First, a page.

According to the agency, each member offers clients “invaluable real-world knowledge” as they are individuals who understand the issues clients face because they have encountered similar opportunities and challenges in their own careers. APCO clients can choose to get counsel from individual members, or a select group of members with varying perspectives.
James Yi, managing director, Southeast Asia & Korea, at APCO Worldwide, told Campaign Asia-Pacific that clients are increasingly facing new and complex challenges. And to help them navigate those, the agency cannot approach the larger puzzle from only a comms perspective.
“Too often, comms is the last port of call, after change has already begun,” said Yi. “To make sure that we are giving clients the full benefit of early trendspotting, we have always relied on the perspectives of highly influential and well-connected individuals from many walks of life to guide our thinking.”
Therefore, Yi put together a team of specialists outside of the PR industry to help clients avoid certain blind spots. No matter how knowledgeable an expert may be on a particular subject, Yi said it is difficult to see the whole picture without a range of perspectives.
“When problem-solving, humans tend to fall into the trap of believing that their perspective is the absolute truth. It is important to avoid too much collective thinking by bringing in these individuals to challenge our approaches. Specialists can often deeply understand the complex issues clients face because they have encountered similar opportunities and challenges in their own careers,” said Yi.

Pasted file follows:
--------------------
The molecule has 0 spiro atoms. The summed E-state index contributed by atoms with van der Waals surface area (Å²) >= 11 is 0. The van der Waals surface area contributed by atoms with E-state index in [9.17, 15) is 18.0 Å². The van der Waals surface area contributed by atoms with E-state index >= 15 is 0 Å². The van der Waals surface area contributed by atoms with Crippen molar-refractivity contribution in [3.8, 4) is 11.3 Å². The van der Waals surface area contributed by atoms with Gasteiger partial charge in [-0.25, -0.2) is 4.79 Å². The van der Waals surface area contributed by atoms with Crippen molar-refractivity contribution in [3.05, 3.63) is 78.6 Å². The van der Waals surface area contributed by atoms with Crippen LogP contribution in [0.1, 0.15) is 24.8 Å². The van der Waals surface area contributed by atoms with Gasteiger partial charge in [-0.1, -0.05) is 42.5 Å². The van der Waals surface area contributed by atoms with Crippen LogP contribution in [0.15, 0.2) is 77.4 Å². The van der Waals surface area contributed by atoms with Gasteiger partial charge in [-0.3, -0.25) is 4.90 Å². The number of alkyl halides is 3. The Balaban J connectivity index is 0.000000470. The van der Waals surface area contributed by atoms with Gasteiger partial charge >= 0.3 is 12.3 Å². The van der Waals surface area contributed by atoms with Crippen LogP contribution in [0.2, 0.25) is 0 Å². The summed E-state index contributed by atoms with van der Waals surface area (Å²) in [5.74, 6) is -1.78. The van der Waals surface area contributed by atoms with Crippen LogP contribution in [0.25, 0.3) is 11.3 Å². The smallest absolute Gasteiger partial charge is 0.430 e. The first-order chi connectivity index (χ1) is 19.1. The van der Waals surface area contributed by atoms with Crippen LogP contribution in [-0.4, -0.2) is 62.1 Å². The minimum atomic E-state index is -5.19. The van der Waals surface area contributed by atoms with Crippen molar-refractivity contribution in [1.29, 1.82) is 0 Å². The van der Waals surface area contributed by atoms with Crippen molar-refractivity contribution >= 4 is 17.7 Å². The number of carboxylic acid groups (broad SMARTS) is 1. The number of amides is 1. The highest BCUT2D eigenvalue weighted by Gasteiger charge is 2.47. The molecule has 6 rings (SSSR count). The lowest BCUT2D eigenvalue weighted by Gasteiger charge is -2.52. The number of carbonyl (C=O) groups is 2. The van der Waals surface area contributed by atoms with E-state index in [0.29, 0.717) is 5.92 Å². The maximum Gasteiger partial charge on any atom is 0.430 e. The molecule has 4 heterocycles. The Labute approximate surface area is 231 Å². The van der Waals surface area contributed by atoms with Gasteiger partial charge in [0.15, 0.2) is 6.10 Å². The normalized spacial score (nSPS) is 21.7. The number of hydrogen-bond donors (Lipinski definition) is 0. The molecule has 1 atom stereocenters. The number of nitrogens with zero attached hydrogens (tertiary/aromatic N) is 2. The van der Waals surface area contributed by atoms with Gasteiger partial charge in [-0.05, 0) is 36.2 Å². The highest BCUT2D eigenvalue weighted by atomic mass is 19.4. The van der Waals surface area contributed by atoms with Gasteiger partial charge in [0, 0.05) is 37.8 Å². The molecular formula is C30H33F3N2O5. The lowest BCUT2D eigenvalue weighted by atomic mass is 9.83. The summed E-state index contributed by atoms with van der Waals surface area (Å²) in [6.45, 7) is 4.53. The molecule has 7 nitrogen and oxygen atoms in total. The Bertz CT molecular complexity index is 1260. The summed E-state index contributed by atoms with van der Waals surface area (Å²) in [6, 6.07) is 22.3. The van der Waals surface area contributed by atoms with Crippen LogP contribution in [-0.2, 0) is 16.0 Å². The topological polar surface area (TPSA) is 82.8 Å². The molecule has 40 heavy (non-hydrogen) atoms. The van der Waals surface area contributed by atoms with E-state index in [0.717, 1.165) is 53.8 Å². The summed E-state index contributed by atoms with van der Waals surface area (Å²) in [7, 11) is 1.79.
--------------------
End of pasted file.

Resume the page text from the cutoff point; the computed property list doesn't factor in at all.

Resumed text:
APCO’s office in Singapore is made up of former professors, leaders of non-profit organisations and other experts who have been exercising the art of persuasion and rhetoric in their own fields for decades.
“It is a matter of channelling these abilities into agency skills," said Yi. "Happily, most are up for the challenge, and the nuts-and-bolts training is not too steep of a learning curve. That said, we have a few PR veterans on staff that have been incredible in sharing best practices and principles with our new recruits."
The agency has also developed APCO Impact, an advisory group aimed at addressing root causes, changing systems and moving towards a more regenerative, equitable future. This involves work around ESG roadmaps or understanding country and regional commitments to carbon neutrality. This group, according to Yi, is a response to clients’ demand to sharpen narratives and partnerships that can help drive sustainability and weave positive social impact into decision-making at all levels.
“All of our clients are facing resource constraints in one form or another, and to achieve some of our larger goals, we must make the sum of the parts equal dramatically more than the whole,” said Yi.
“What I mean by this is that there was a time when public-private partnerships were once a ‘nice to have’, often formed around specific long-term corporate or UN goals. However, the need now is for immediate and practical partnerships that can multiply our collective impact to address critical needs in people’s lives.”